If we don’t know what to conclude, there seem to be two active responses open to us. (I’ll get to the passive ones farther down.)

  1. Find out more in order to judge properly, if possible, or
  2. Simply be more open to revelations and to getting it wrong, more tolerant of the lives we are not living in the skins that are not ours, and withhold judgment, learning from the outcomes in the process.

This second option may seem passive, but it is active when it takes skill in self-control to achieve openness, humility, tolerance, and restraint, greater skill than it takes to shout our precipitous verdict from on high.

I try to do the first–investigate–when I can and when I feel it is important to, but I know the effort is often fruitless, takes a lot of time and thought, and rarely aligns with the personal goals that matter more to me, where my energy is better spent. Which leaves the second way.

The active withholding of a decision when you know you’re missing vital information to make it wisely is actually rather wise.

So if it’s not our literal job (yes, literal meaning actual earning of an income to feed oneself and one’s family) to judge something, or if it is our job to know what the heck we’re doing, then what legitimate basis (let alone right) do we have to label someone, to declare a just course, to say what should or should not be done, when knowledge is nowhere to be found?

True freedom is to be measured by what we allow other people in our midst to be and do, not by how free the judging of them makes us feel. A free society must evolve from citizens freeing one another. But do we love liberty or each other enough to evolve into that society? Or, do too many of us prefer the hollow promise of equality and the illusion of government protection to a freedom that demands more individual responsibility?

People seem to love to claim they are holier than thou, which belies any claim to love equality. All claims require basis in fact to be true. And what fact do you know about yourself that cannot be legitimately disputed by those who know you relatively well?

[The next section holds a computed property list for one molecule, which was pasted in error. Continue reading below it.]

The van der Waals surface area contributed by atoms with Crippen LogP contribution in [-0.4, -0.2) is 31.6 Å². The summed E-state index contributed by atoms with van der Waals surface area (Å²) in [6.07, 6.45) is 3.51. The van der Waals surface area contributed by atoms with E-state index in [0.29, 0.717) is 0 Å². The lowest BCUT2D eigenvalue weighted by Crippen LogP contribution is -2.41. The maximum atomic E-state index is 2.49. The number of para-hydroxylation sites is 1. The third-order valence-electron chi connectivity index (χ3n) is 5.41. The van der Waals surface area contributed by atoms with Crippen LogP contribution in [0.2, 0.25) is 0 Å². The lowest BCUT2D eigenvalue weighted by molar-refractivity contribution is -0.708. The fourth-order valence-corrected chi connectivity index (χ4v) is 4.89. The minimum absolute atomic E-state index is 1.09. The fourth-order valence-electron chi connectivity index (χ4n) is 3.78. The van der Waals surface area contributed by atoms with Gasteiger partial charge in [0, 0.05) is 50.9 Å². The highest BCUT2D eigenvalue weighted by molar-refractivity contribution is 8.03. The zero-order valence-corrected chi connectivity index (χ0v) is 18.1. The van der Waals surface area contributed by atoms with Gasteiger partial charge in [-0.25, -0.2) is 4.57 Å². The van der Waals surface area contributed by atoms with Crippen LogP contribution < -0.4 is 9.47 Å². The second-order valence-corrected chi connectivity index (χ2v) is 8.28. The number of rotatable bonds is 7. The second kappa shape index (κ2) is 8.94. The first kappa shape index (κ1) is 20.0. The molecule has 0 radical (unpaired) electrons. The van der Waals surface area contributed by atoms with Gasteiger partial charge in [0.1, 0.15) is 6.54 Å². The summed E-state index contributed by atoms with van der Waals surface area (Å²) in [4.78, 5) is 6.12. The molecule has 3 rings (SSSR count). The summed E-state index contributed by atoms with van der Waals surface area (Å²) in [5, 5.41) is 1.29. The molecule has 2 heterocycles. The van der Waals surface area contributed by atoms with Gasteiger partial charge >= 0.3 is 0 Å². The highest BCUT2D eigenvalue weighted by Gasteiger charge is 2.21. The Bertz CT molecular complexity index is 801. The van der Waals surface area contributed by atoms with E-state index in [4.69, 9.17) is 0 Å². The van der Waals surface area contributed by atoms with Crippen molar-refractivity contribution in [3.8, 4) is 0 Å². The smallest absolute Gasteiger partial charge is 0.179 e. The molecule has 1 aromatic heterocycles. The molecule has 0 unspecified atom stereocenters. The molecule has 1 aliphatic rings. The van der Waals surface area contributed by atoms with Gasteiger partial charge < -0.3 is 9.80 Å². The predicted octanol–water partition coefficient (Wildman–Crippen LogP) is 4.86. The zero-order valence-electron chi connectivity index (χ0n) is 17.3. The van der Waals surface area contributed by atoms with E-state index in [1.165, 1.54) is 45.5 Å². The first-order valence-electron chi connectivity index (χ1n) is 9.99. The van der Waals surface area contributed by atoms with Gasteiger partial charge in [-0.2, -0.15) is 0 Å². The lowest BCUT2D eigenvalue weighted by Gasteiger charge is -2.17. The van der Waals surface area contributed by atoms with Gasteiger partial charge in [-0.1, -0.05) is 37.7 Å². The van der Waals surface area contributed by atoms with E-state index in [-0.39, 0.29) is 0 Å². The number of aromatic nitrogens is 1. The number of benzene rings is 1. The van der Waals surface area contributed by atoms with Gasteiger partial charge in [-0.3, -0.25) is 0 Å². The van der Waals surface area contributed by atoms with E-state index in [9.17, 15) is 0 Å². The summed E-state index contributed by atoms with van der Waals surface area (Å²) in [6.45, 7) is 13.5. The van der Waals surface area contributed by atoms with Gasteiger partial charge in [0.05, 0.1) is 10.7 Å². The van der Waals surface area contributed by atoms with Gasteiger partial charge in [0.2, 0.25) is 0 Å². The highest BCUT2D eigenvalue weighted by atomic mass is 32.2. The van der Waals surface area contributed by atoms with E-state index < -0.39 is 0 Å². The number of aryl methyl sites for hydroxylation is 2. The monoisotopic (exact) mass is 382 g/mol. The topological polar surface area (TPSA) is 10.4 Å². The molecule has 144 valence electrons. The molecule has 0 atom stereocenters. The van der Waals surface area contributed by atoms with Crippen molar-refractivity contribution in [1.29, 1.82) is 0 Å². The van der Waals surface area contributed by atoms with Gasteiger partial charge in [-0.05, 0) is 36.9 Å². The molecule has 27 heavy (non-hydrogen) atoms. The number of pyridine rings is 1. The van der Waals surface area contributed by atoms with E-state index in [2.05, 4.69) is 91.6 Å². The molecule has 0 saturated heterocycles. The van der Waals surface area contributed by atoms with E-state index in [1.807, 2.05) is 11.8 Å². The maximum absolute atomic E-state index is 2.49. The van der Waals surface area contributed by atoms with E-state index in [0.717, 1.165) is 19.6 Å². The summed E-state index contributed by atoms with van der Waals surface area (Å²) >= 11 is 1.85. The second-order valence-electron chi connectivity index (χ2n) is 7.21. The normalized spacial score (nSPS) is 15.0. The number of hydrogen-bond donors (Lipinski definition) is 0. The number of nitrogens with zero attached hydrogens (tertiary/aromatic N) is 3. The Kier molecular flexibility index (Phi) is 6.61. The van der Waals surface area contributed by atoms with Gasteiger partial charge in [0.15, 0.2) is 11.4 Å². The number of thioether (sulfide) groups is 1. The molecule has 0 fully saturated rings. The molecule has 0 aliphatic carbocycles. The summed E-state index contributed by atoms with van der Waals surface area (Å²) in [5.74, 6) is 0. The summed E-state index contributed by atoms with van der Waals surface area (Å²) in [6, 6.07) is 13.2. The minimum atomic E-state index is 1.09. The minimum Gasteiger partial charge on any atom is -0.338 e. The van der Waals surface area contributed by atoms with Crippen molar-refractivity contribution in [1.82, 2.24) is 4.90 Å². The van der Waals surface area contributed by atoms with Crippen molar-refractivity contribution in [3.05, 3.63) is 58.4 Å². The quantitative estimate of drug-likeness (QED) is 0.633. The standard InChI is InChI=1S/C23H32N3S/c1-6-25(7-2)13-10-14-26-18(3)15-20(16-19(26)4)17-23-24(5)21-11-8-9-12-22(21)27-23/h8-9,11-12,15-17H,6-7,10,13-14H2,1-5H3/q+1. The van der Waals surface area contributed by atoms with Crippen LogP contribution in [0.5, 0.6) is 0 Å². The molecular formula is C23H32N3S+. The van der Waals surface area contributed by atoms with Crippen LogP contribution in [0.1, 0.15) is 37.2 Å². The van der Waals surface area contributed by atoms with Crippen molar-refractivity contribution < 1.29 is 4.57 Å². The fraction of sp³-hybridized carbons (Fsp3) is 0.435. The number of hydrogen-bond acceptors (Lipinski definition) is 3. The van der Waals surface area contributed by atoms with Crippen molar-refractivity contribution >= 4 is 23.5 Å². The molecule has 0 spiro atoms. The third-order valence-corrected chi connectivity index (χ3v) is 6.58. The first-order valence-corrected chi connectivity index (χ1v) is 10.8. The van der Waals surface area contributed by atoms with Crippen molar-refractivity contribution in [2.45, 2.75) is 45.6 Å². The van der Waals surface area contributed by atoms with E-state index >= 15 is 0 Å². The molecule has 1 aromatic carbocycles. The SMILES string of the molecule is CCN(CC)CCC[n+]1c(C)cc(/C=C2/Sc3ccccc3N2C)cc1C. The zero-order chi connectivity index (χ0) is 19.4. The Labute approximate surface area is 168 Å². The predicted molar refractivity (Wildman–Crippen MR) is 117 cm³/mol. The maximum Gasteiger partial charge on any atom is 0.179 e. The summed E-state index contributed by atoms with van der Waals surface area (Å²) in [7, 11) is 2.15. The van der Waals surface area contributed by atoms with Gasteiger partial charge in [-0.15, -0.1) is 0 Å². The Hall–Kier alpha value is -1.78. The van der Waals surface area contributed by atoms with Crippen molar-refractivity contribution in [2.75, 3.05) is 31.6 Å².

Think about it. All the things we’re most sure of about ourselves–the ones that aren’t patently obvious and therefore unimportant–are often the most objectively questionable. So “Let he among us without sin be the first to condemn” actually means “How dare you condemn, you hypocrite!” There should be no “first” because there is none without sin.

A passive response to not knowing what to make of things, whether it takes the form of forever ignoring a fundamental life question or choosing an arbitrary answer, is more unconscionable to me than the highly visible sins being judged in the first place.

So it has to be either judge wisely or don’t judge, but can such a non-judgmental approach work for everyone, in every role in life?

Can a president, for instance, afford to suspend judgment or be uncertain–ever?

Sure, they have to project a strong front to ward off threats to the country. Frankly, though, and yes, in ironic judgment, I find a publicized persona of sustained high confidence–along with rote, platitudinous rhetoric–in political leaders to be a sign of idiocy and incompetence, not to mention dishonesty. Verdict read. So apparently, the only people I judge harshly and permanently are the judgmental, or those who seem to have more confidence than I. 😉

But in all seriousness: However covertly or discreetly displayed, without actual humility and openness, meaning the capacity to learn, improve, and course-correct, a leader is lost. And what does that make the leader’s country?

Your thoughts?

 

My Kind of Vehicular Idiot

Of all the things to miss about visiting Chicago, I can’t deny that driving in the city might seem like a strange, even ludicrous, choice. Drivers found around the Chicago metro area are infamous speeders, arguably reckless. Sometimes a change of “pace” or scenery brings particular delight. Sometimes a new challenge is just what you need.